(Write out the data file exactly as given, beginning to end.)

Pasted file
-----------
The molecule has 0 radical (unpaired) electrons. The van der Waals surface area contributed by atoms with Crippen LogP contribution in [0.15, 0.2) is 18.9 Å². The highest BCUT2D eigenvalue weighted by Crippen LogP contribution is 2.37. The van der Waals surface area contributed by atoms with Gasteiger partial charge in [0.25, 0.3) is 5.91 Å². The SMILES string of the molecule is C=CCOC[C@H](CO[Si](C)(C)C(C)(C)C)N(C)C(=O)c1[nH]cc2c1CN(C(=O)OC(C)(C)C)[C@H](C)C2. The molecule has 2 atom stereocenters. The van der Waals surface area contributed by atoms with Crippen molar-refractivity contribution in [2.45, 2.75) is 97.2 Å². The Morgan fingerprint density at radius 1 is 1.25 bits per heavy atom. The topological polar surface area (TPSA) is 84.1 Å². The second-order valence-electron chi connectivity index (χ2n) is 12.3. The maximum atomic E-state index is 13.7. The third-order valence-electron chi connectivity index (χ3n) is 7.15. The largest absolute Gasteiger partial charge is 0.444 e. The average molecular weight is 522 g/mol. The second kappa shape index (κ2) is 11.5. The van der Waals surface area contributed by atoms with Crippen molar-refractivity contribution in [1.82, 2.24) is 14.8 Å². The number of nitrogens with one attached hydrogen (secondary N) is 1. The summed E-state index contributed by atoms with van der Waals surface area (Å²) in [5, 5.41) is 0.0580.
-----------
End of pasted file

The molecule has 0 radical (unpaired) electrons. The van der Waals surface area contributed by atoms with Crippen LogP contribution in [0.15, 0.2) is 18.9 Å². The highest BCUT2D eigenvalue weighted by Crippen LogP contribution is 2.37. The van der Waals surface area contributed by atoms with Gasteiger partial charge in [0.25, 0.3) is 5.91 Å². The SMILES string of the molecule is C=CCOC[C@H](CO[Si](C)(C)C(C)(C)C)N(C)C(=O)c1[nH]cc2c1CN(C(=O)OC(C)(C)C)[C@H](C)C2. The molecule has 2 atom stereocenters. The van der Waals surface area contributed by atoms with Crippen molar-refractivity contribution in [2.45, 2.75) is 97.2 Å². The Morgan fingerprint density at radius 1 is 1.25 bits per heavy atom. The topological polar surface area (TPSA) is 84.1 Å². The second-order valence-electron chi connectivity index (χ2n) is 12.3. The maximum atomic E-state index is 13.7. The third-order valence-electron chi connectivity index (χ3n) is 7.15. The largest absolute Gasteiger partial charge is 0.444 e. The average molecular weight is 522 g/mol. The second kappa shape index (κ2) is 11.5. The van der Waals surface area contributed by atoms with Crippen molar-refractivity contribution in [1.82, 2.24) is 14.8 Å². The number of nitrogens with one attached hydrogen (secondary N) is 1. The summed E-state index contributed by atoms with van der Waals surface area (Å²) in [5, 5.41) is 0.0580.